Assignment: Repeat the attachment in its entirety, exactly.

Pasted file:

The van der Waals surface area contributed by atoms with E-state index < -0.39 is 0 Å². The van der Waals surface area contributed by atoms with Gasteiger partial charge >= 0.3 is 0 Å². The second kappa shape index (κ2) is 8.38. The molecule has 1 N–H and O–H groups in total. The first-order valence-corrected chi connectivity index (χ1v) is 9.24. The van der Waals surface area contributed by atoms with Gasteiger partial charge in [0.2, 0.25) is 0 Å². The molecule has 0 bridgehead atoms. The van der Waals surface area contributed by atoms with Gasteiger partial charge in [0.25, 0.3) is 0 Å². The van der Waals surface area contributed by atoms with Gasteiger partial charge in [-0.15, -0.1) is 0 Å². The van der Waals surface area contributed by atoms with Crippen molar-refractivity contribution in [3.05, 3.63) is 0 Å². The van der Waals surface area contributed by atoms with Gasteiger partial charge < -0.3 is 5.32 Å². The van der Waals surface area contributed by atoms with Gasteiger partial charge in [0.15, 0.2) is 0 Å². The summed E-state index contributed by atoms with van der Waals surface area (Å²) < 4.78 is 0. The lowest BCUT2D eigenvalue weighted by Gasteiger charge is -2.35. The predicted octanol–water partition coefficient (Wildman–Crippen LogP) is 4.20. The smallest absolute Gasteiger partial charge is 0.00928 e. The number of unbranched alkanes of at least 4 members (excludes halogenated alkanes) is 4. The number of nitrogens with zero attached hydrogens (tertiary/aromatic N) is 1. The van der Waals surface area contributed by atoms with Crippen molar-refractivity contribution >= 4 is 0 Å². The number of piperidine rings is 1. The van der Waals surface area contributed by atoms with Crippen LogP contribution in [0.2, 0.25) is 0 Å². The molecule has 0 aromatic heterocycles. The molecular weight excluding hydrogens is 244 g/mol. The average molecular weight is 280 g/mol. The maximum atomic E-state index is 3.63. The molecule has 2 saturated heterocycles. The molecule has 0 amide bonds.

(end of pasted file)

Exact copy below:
The van der Waals surface area contributed by atoms with E-state index < -0.39 is 0 Å². The van der Waals surface area contributed by atoms with Gasteiger partial charge >= 0.3 is 0 Å². The second kappa shape index (κ2) is 8.38. The molecule has 1 N–H and O–H groups in total. The first-order valence-corrected chi connectivity index (χ1v) is 9.24. The van der Waals surface area contributed by atoms with Gasteiger partial charge in [0.2, 0.25) is 0 Å². The molecule has 0 bridgehead atoms. The van der Waals surface area contributed by atoms with Gasteiger partial charge in [0.25, 0.3) is 0 Å². The van der Waals surface area contributed by atoms with Gasteiger partial charge in [-0.15, -0.1) is 0 Å². The van der Waals surface area contributed by atoms with Crippen molar-refractivity contribution in [3.05, 3.63) is 0 Å². The van der Waals surface area contributed by atoms with Gasteiger partial charge < -0.3 is 5.32 Å². The van der Waals surface area contributed by atoms with Gasteiger partial charge in [0.15, 0.2) is 0 Å². The summed E-state index contributed by atoms with van der Waals surface area (Å²) < 4.78 is 0. The lowest BCUT2D eigenvalue weighted by Gasteiger charge is -2.35. The predicted octanol–water partition coefficient (Wildman–Crippen LogP) is 4.20. The smallest absolute Gasteiger partial charge is 0.00928 e. The number of unbranched alkanes of at least 4 members (excludes halogenated alkanes) is 4. The number of nitrogens with zero attached hydrogens (tertiary/aromatic N) is 1. The van der Waals surface area contributed by atoms with Crippen molar-refractivity contribution >= 4 is 0 Å². The number of piperidine rings is 1. The van der Waals surface area contributed by atoms with Crippen LogP contribution in [0.2, 0.25) is 0 Å². The molecule has 0 aromatic heterocycles. The molecular weight excluding hydrogens is 244 g/mol. The average molecular weight is 280 g/mol. The maximum atomic E-state index is 3.63. The molecule has 2 saturated heterocycles. The molecule has 0 amide bonds.